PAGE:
There are many misconceptions about hair and its care. Once you know the truth, the solution to hair problems becomes logical and not a hidden secret to discover.
The most common misconception about hair is that it lives and that its condition can be “permanently” changed by the use of a newly discovered commercial beverage. The truth is that hair is just living matter at the base, under the surface of the scalp. Like the tip of a fingernail, hair is a dead material and can be cut faster and thrown away. This fact brings us to two important conclusions about how to get shiny, stronger and healthier looking hair.
Conclusion # 1:
We need to look after preventive maintenance by creating a healthy environment beneath the surface of the scalp where hair grows or is born. Since the hair in its basic form consists of 100% keratin (protein), our diet should consist of a good balance of easily digestible protein; H. Dairy products, poultry and meat. For vegans, nuts, beans and the old preparation, peanut butter, are good protein substitutes. I suspect that with the popular advent of low-carbohydrate / protein diets, we will see more hair with less frizz and slightly split ends.
How can we ensure that this high quality protein reaches the living roots of our hair? Just as we stimulate muscle growth by bringing and distributing protein-laden blood to specific parts of the body, so can our hair. This is easily accomplished by massaging your scalp once a day while shampooing and grooming your hair. Not only do you have cleaner, more carefully conditioned hair, you have also stimulated the blood supply of proteins to nourish the roots of the germinating hair. Be sure to use only your fingers in small circular movements while gently massaging your scalp. Never use your nails for this purpose as they can cause scalp abrasions that can cause infections and possibly skin diseases.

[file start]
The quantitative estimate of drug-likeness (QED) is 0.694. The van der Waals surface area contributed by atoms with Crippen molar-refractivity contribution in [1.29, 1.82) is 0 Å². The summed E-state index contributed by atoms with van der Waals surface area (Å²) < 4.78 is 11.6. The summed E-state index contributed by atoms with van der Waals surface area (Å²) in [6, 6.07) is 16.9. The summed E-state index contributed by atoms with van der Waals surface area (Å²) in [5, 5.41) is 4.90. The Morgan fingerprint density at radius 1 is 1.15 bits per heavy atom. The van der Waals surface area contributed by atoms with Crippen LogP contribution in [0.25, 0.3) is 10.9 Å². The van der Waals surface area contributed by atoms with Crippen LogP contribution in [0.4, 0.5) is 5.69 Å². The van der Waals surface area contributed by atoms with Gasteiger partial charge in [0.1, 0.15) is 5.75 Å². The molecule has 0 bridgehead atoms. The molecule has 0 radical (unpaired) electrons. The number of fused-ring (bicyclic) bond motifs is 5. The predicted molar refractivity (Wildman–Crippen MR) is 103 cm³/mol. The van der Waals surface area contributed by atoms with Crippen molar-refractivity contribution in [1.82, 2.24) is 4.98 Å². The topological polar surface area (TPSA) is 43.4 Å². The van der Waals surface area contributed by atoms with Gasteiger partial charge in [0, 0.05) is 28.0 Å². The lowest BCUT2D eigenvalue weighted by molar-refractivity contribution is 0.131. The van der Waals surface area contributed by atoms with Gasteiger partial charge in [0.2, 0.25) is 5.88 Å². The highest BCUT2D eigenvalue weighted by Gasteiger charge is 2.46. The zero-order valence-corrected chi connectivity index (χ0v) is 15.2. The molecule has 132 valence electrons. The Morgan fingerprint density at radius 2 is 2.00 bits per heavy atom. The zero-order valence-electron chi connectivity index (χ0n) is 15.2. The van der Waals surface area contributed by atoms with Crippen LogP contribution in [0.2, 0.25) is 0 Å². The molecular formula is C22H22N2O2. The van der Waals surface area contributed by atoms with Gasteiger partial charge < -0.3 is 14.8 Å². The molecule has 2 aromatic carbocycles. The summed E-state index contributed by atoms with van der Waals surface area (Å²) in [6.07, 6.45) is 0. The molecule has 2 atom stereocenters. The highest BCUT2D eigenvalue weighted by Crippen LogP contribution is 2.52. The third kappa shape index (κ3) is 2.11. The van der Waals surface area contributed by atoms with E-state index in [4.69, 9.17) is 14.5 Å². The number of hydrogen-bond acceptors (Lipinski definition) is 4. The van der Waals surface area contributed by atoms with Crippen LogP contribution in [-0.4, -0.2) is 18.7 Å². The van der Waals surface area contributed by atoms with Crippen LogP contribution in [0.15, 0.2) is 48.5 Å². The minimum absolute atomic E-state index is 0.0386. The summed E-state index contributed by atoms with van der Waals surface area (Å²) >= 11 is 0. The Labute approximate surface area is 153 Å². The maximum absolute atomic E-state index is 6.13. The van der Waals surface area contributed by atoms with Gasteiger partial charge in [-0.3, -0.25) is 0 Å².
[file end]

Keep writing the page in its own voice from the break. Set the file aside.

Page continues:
Conclusion No. 2:
Since the hair we see above, the surface of the scalp consists essentially of dead matter, how can we repair it from environmental and / or external chemical damage? First of all, we have to realize that every product we add to our hair is always a temporary solution, no matter how well it starts to solve certain hair problems. Any product that works against Frizz must be used regularly to keep it effective. Some hair care products work longer between applications, while others need to be used daily to meet challenges such as split ends.
This leads us to different misunderstandings about hair washing and hair conditioning. One of them is that a shampoo alone can improve the overall health of your hair. Whatever the exotic or expensive ingredients, the shampoo is designed to perform a unique task: cleanse the hair of excess sebum (body oils), body sweat and environmental impurities. It is a scientific contradiction that pure hair cleansing will keep them healthy once they have been released from their natural protective properties such as sebum. The longer your hair, the less likely it is that these natural hair oils with a daily shampoo reach the hairline to the hairline. This will damage the older and most delicate parts of the hair shaft with heated styling equipment and chemical processes such as stains or perms.